The new law will be in effect for the next nine months.
For travelers along I-70, a new traction law is now in effect for 127 miles of the highway until May 31, 2020—and will be in effect from September 1 through May 31 every year after. Colorado Department of Transportation (CDOT) activates traction laws on highways as needed during the winter and high snow months.
The new law, Traction Bill HB 1207, signed this past spring by Governor Jared Polis, affects drivers on I-70 between Morrison and Dotsero and in two different ways ...
The first part of the law addresses the level of acceptable tread on tires, which has changed the tread requirement from 1/8 of an inch to 3/16 of an inch.
The second part of the law deals with traction and it affects all passenger vehicles, regardless of make. Any passenger vehicle traveling on that part of I-70 will need to meet one of five requirements to be on the road:
- Tire chains
- Tire chain alternative such as tire socks, studded tires, spikes, etc.
- 4-wheel drive vehicle with appropriate tire tread
- All-wheel drive vehicle with appropriate tread
- Vehicle outfitted with specific mud and snow tires
Those drivers who are pulled over and ticketed for failure to comply with the new traction law will face a fine starting at $100 and additional surcharge fees. Further fines and penalties can occur if a driver is involved in an accident or incident without having proper tread or traction methods. A driver who blocks a roadway because they have inadequate equipment may be fined upwards of $650.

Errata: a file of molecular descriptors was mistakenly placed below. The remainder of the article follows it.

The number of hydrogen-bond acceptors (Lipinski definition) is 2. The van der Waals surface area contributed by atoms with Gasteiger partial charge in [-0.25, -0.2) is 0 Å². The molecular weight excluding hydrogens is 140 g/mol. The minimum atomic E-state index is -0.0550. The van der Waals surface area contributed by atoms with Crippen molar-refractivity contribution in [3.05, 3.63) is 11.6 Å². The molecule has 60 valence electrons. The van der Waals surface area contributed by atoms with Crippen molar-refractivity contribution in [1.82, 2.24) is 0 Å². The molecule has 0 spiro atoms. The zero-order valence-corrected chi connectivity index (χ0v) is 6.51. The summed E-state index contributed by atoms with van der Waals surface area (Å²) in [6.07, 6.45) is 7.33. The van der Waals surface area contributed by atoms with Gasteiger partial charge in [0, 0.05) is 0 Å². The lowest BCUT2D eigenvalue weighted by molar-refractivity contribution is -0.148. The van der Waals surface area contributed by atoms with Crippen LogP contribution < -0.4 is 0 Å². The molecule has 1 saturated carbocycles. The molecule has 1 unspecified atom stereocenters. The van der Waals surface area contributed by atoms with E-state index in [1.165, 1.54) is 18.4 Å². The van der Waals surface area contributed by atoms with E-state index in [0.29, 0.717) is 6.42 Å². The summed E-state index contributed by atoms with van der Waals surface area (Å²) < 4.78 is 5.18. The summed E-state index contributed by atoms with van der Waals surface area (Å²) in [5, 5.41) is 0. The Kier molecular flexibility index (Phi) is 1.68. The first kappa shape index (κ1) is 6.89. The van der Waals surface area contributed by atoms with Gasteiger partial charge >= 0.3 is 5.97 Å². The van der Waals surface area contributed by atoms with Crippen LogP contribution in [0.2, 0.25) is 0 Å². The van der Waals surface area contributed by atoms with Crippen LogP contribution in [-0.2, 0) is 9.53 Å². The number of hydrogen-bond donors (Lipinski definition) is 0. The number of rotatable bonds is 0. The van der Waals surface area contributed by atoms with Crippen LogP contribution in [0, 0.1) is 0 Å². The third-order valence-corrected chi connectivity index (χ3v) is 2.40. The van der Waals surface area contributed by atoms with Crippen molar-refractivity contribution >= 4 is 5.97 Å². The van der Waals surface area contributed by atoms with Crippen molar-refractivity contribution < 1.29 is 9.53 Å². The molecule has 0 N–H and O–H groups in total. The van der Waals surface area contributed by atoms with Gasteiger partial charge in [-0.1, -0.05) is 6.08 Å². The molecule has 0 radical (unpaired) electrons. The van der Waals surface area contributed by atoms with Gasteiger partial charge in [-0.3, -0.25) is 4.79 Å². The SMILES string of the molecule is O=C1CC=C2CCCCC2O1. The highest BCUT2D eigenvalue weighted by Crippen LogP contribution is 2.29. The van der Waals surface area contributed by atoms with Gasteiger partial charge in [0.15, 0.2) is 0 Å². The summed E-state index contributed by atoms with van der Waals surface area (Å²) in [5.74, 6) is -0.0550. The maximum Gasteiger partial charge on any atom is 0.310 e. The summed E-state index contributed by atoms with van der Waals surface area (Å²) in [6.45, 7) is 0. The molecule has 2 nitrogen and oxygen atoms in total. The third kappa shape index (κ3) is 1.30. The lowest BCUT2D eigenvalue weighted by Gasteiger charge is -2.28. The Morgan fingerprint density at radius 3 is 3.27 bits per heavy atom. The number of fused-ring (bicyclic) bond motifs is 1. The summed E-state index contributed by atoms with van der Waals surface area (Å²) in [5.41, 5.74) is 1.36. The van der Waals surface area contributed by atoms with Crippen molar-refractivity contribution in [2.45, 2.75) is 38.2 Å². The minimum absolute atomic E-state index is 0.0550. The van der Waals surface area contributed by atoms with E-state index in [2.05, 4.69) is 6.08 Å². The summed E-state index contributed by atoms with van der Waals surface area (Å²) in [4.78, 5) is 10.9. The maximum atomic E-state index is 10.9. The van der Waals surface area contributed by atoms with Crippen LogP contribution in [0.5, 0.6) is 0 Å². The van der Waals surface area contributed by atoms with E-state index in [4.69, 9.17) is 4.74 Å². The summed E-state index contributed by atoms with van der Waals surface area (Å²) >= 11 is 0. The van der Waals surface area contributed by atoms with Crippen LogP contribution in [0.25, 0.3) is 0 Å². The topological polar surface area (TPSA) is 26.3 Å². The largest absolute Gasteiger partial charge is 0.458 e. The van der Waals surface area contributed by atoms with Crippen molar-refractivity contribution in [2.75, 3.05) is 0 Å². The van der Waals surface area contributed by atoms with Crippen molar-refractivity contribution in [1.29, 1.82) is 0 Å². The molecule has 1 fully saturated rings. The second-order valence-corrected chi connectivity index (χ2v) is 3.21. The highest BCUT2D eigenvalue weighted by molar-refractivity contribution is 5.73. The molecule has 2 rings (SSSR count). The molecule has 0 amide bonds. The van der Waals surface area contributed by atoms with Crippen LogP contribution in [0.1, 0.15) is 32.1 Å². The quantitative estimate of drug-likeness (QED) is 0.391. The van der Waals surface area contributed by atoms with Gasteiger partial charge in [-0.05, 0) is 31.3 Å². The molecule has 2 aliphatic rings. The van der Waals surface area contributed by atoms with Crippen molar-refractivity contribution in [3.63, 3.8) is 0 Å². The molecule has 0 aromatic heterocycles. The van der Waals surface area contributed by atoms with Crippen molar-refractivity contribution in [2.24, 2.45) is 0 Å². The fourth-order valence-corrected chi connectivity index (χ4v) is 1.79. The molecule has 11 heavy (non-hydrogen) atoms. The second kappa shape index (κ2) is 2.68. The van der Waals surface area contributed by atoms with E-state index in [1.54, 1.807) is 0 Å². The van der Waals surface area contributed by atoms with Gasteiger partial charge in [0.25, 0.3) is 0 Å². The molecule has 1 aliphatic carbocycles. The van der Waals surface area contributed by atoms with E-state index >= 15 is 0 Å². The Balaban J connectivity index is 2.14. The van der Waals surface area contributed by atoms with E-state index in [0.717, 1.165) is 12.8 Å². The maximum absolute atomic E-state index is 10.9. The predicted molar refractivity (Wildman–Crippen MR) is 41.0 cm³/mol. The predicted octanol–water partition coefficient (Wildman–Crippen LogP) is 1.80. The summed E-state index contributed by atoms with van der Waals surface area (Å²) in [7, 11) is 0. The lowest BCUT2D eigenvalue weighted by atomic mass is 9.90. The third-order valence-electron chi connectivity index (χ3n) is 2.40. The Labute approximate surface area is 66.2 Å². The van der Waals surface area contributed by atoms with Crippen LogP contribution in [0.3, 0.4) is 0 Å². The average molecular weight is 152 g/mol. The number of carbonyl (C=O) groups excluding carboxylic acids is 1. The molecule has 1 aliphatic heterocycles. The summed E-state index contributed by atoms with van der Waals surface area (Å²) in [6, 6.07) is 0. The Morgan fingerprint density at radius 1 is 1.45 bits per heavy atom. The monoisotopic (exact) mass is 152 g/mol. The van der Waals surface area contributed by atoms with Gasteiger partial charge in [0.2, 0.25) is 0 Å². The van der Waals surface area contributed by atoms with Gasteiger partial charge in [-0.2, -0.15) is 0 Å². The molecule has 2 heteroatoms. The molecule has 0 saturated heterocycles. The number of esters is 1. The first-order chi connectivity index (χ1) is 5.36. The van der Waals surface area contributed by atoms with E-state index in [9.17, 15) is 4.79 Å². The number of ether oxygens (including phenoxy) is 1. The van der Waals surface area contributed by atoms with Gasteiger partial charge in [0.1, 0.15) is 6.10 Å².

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While it may seem early to be talking about snow, or worrying about tires and traction for winter driving, Colorado is known for its unpredictable weather. As we head into October, it's likely we will see snow before or near Halloween, so it's never too soon to get ready. CDOT has some tips on how to get your vehicle ready for safe driving in the snow:
- Know your tire designations, for a tire to be approved under a traction law they must have a snowflake or a mud and snow mark, as well as the tread of 3/16 of an inch.
- Learn the difference between all-wheel drive and four-wheel drive vehicles.
- Plan ahead and know before you go! Be aware of weather events and road conditions before you head out and be prepared for conditions to change quickly.
- Check your tread using the quarter test: place an upside-down quarter in your tire tread. If the top of George Washington’s head is covered by the tread, it's good to go. If you can see any of Washington’s dome, the tires are not up to the required tread.
- Worn tires will not grip the road and are a big safety hazard in wet and icy conditions. Please make sure you are checking your tires and taking appropriate steps to meet safety requirements.
As we watch the leaves change and see cooler weather start to move in, the hint of snow and winter weather is in the air. Before long we will be faced with those cold morning commutes and slippery driving conditions, so knowing what to expect and how to prepare is always a good idea.
Are you ready for winter driving conditions? Share with us any helpful tips in the comments below!